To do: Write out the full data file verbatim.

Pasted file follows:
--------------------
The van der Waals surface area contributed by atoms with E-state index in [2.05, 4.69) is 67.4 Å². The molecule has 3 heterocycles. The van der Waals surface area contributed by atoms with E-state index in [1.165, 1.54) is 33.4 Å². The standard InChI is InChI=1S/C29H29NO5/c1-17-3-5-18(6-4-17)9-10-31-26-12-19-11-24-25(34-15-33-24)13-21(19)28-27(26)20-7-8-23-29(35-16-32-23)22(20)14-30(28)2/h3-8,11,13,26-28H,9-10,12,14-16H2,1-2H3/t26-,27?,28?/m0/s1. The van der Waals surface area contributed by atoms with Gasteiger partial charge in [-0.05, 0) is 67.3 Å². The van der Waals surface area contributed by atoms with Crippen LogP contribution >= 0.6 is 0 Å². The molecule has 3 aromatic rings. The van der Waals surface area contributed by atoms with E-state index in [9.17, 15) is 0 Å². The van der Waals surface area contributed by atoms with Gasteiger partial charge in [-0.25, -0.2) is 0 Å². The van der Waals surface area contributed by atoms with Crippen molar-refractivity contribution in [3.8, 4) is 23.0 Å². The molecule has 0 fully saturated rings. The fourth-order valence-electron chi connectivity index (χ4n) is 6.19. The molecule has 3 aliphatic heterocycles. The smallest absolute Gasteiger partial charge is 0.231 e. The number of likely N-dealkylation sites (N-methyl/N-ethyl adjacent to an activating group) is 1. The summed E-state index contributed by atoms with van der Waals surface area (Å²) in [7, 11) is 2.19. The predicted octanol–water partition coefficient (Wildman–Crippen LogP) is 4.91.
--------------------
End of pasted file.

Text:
The van der Waals surface area contributed by atoms with E-state index in [2.05, 4.69) is 67.4 Å². The molecule has 3 heterocycles. The van der Waals surface area contributed by atoms with E-state index in [1.165, 1.54) is 33.4 Å². The standard InChI is InChI=1S/C29H29NO5/c1-17-3-5-18(6-4-17)9-10-31-26-12-19-11-24-25(34-15-33-24)13-21(19)28-27(26)20-7-8-23-29(35-16-32-23)22(20)14-30(28)2/h3-8,11,13,26-28H,9-10,12,14-16H2,1-2H3/t26-,27?,28?/m0/s1. The van der Waals surface area contributed by atoms with Gasteiger partial charge in [-0.05, 0) is 67.3 Å². The van der Waals surface area contributed by atoms with Crippen LogP contribution >= 0.6 is 0 Å². The molecule has 3 aromatic rings. The van der Waals surface area contributed by atoms with E-state index in [9.17, 15) is 0 Å². The van der Waals surface area contributed by atoms with Gasteiger partial charge in [-0.25, -0.2) is 0 Å². The van der Waals surface area contributed by atoms with Crippen molar-refractivity contribution in [3.8, 4) is 23.0 Å². The molecule has 0 fully saturated rings. The fourth-order valence-electron chi connectivity index (χ4n) is 6.19. The molecule has 3 aliphatic heterocycles. The smallest absolute Gasteiger partial charge is 0.231 e. The number of likely N-dealkylation sites (N-methyl/N-ethyl adjacent to an activating group) is 1. The summed E-state index contributed by atoms with van der Waals surface area (Å²) in [7, 11) is 2.19. The predicted octanol–water partition coefficient (Wildman–Crippen LogP) is 4.91.